China tells US to avoid politicizing investment

BEIJING (AP) - China appealed to Washington on Friday to avoid politicizing investment after a congressional panel said it would look into whether Chinese technology firms operating in the United States pose a security threat.

A foreign ministry spokesman, Liu Weimin, said Chinese companies operating abroad obey the law and act according to market principles.

“We hope the U.S. side will not politicize our economic cooperation,” Liu said at a regular news briefing.

The U.S. House of Representatives intelligence committee said Thursday it will investigate whether allowing Chinese companies to expand in the United States might aid Chinese electronic spying. It cited Huawei Technologies Ltd. and rival ZTE Corp., makers of telecommunications gear, as being among the companies to be examined.

The House panel said it will look into the role Chinese companies play in supplying components for U.S. telecoms systems and whether access to those systems might allow foreign governments to gather information.

A U.S. government report issued this month accused China and Russia of systematically stealing American high-tech and economic data. It said such cyberattacks were increasing and were a “persistent threat” to American economic security.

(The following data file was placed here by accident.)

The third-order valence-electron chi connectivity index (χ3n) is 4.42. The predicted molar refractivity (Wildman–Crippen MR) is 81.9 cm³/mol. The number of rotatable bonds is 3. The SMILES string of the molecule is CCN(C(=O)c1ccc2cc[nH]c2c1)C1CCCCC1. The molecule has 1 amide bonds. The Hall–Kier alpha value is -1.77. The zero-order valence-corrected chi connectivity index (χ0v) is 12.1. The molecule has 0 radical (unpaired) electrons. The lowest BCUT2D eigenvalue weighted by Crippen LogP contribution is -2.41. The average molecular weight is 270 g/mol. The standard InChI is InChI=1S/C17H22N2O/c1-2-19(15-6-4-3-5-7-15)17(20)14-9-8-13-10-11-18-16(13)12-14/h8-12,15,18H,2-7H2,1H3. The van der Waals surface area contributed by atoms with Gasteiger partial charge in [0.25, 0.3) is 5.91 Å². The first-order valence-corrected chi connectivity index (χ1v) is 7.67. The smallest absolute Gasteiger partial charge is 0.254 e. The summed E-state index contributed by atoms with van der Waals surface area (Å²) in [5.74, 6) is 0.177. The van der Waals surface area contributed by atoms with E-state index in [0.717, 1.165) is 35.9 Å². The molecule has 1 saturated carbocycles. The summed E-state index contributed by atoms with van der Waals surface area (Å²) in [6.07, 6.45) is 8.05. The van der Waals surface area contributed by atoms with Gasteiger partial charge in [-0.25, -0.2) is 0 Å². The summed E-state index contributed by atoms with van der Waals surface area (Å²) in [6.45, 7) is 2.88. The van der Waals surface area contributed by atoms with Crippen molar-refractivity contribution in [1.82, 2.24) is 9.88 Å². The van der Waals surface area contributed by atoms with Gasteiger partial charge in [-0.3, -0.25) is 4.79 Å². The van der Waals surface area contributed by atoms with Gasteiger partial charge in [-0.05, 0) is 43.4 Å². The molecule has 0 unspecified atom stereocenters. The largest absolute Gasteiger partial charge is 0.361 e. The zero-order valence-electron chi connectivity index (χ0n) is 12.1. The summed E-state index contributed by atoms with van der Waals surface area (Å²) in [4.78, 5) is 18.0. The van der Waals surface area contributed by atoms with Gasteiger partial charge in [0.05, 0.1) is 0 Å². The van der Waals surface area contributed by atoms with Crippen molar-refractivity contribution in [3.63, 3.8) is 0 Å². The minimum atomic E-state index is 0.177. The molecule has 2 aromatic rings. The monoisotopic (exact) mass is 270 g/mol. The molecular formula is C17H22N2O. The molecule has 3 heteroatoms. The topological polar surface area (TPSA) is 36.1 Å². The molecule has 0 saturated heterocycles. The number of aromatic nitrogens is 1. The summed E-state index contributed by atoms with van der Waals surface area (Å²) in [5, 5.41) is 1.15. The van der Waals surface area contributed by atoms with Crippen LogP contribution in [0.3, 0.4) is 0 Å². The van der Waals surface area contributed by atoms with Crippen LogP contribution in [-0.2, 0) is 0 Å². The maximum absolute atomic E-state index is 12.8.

Huawei, founded in the 1980s by a former Chinese army engineer, has grown into one of the world’s biggest suppliers of telecoms gear. It efforts to expand in the United States have been hampered by security concerns.

In February, Huawei said it would unwind its purchase of a U.S. computer company, 3Leaf Systems, after it failed to win approval from a panel that reviews foreign acquisitions for possible security threats.

Following that setback, Huawei publicly invited U.S. authorities to investigate the company. It rejected allegations that it has ties to China’s military and might be a threat to American national security.

In 2008, Huawei and an American partner, Bain Capital, withdrew a request for U.S. government approval of a bid to buy 3Com. The companies said they failed to satisfy national security concerns.

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